A map of every town in It’s Grim Up North

Where does the North begin? This debate has been raging on the Wikipedia talk page for Northern England for over a decade. Well, luckily the answer has already been given to us by… the KLF. In 1991, the band – then going under the name “The Justified Ancients of Mu Mu” – recorded a ten minute techno song “It’s Grim Up North”. The majority of the song consists of town names being delivered in a Scottish monotone over a pulsing techno beat, ending with the phrase “are all in the North”.

I’ve taken the song lyrics – using Wikipedia’s interpretation of ambiguous lines (so “Cheadle Hulme” not “Cheadle” and “Hulme”, but “Accrington” and “Stanley” not “Accrington Stanley”) and ignoring the fact that Leigh appears twice – and mapped them all.

So, what is in the North?

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Urban birdwatching in Frankfurt — Urbane Vogelbeobachtung in Frankfurt-am-Main

If you follow me on social media, I’ve probably been driving you mad recently with lots of bird pictures. Lots and lots of bird pictures.

In order to have them all in the same place – and not just have them on a social media site that could disappear and/or use them to hack an election at any time – I’m going to put a little list of all the birds I’ve Frankfurt, and where I’ve seen them! (Und auch auf Deutsch!)

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What is the top-heaviest country?

This post is based on an interesting Twitter thread about country populations! In particular, this pair of tweets from Josh Fruhlinger:

It’s an interesting thing – how top-heavy is a country or federation? In other words, how much of the population is concentrated in its largest constituents?

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The periodic table of tastes, and how to cook with them

One of the more confusing bits of childhood science education is learning that there are only four or five tastes (textbooks have been slow to add the fifth taste, commonly called umami or savouriness, even thought it was discovered over a hundred years ago).* How can all the flavours, from chocolate to broccoli, be broken down into just five simple components – sweet, salty, sour, bitter and savoury?

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A short Star Trek thing

Normally I’d just complain about this on Facebook or wherever, but since it’s also a spoiler for the season finale of Star Trek Discovery, I decided to put it here on the blog. Spoilers after the jump!

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Sneaky Thoughts: I, Tonya

Someone suggested today that I should make a habit of writing little reviews of the films we get at Sneak Preview. So, why not?

Tonight’s film was I, Tonya, a biopic of Tonya Harding, the ice skater who became globally infamous after her rival Nancy Kerrigan was beaten in an attack linked to Harding’s ex-husband Jeff Gillooly – and possibly Harding herself.

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Play: Human of the Year

This is a play we wrote for a Play in a Day event. It’s not exactly as performed (the director and actors did a good job of cutting it down and neatening it up a bit), but not bad for a night’s work.

Human of the Year (PDF)

Frankfurt Sneak Statistics IV – Sne4k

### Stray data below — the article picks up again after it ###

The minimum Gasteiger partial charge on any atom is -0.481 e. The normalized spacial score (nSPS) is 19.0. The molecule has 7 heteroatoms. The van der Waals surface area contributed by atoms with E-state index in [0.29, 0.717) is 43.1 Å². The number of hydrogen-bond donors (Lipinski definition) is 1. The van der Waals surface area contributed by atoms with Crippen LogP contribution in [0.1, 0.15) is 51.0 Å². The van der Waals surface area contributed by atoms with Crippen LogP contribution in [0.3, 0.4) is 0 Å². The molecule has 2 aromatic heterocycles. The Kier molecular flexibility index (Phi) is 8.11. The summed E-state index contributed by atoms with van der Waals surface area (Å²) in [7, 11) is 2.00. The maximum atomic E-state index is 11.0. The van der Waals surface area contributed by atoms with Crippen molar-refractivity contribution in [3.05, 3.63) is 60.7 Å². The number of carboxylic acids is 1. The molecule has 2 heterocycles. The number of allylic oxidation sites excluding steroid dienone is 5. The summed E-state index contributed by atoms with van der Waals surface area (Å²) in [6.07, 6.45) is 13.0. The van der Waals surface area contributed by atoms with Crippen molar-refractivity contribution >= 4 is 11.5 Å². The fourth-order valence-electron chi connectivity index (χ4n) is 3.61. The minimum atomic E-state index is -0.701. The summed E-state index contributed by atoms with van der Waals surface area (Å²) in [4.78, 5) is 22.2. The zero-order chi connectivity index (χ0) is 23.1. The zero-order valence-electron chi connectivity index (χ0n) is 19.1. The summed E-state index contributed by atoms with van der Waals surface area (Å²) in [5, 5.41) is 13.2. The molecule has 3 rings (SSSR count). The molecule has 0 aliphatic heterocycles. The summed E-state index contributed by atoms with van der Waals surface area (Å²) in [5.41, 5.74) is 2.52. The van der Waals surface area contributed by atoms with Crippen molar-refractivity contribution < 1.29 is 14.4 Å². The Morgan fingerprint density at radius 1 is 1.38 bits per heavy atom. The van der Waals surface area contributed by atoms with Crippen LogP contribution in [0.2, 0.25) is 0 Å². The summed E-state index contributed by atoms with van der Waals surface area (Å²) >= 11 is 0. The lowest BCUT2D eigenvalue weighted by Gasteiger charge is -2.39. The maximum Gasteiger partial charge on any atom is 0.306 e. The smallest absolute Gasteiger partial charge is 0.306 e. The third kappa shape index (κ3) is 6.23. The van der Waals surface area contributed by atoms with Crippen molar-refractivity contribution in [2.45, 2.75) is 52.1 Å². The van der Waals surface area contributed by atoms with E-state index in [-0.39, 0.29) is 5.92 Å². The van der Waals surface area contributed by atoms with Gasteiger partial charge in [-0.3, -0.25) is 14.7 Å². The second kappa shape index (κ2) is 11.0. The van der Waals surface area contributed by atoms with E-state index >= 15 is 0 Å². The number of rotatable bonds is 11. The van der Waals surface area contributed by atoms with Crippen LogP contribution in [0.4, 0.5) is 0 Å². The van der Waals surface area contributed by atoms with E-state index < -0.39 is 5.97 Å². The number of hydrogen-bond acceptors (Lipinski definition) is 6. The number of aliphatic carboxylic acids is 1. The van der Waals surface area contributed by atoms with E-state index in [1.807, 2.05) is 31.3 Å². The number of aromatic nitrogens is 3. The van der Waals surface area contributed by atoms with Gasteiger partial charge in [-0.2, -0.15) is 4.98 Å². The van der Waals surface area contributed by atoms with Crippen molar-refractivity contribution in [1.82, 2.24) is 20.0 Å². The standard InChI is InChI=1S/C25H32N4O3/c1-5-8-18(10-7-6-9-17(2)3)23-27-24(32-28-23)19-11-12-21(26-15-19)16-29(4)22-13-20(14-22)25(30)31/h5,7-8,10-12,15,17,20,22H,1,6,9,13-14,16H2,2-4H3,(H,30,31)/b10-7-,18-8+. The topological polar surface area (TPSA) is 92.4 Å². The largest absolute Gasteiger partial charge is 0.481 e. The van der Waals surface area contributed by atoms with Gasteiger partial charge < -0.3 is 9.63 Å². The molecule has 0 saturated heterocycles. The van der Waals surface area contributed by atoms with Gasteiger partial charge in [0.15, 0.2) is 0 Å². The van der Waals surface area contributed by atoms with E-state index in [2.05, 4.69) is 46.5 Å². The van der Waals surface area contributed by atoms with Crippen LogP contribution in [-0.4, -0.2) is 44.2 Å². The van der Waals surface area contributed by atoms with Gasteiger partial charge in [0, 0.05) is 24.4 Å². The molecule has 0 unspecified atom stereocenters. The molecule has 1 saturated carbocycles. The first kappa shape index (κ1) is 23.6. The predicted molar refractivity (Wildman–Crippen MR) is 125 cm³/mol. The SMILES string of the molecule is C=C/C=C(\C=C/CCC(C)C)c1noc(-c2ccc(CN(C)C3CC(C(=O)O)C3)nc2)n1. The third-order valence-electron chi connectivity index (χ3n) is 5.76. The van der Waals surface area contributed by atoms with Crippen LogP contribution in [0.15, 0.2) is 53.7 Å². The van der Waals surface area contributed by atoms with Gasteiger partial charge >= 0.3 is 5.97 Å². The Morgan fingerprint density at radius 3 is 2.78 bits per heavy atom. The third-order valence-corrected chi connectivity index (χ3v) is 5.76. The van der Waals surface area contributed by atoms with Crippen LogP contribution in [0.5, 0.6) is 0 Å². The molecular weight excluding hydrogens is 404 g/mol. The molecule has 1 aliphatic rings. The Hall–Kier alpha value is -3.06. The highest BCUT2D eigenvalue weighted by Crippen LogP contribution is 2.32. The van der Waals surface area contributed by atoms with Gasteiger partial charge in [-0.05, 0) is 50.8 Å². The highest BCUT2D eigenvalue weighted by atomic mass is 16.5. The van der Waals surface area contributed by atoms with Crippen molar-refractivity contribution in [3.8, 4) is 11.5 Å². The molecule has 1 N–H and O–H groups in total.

Here we are again.* A year of Frankfurt movie sneak previews, in statistics! You can see 2014, 2015 and 2016, now without further ado, here’s 2017!

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Short Story: The Judgement of Dr Solomon, Neurologist

Does this count as a story? A work of some kind of fiction anyway.

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The perfect symmetry of Steamed Hams

If you want to see The Simpsons at its best, you could do worse than “Twenty-Two Short Films About Springfield”. This episode peels away from the Simpson family to show short vignettes from the lives of the series’ many side characters.

One of the best skits from that episode (titled Skinner & The Superintendent, but better known as Steamed Hams– if you haven’t seen it, it’s only a couple of minutes long) follows Bart’s headteacher, Seymour Skinner, inviting Superintendent Chalmers over for dinner. Chalmers is Skinner’s superior: he manages the local school district and often arrives to inspect Springfield Elementary at the worst possible times.

In other words, this is a classic sitcom plot – trying to impress the boss with a fancy meal that all goes horribly wrong. The show winks to this by giving the skit a cheesy sitcom style theme song, complete with an opening sequence.

Ski-i-inner, with his crazy explanations
The superintendent’s gonna need his medication
When he hears Skinner’s lame exaggerations
There’ll be trouble in town tonight

This works as a joke, but for viewers who aren’t familiar with Chalmers (a slightly obscure character, since he usuaully only appears once or twice per season) it doubles as a set-up. Something will go wrong, and Skinner will lie to cover it up, and in the process make everything worse.

In spite of being formulaic, Steamed Hams has gone down as a classic bit. It’s now a meme to mash up the scene in different ways – to turn it into guitar music, to remove all Skinner’s lies, to run it through a trippy vocoder, to replace the words with bad translations, to edit it like the movie Memento, and to reverse the order of the lines so the scene runs forward but the dialogue runs backwards.

This last one really intrigued me, because it reveals something incredible about this scene: its symmetry. Steamed Hams is constructed with the same kind of attentiveness to symmetry that you might expect of Greek architecture or Renaissance art. Don’t believe me? Watch.

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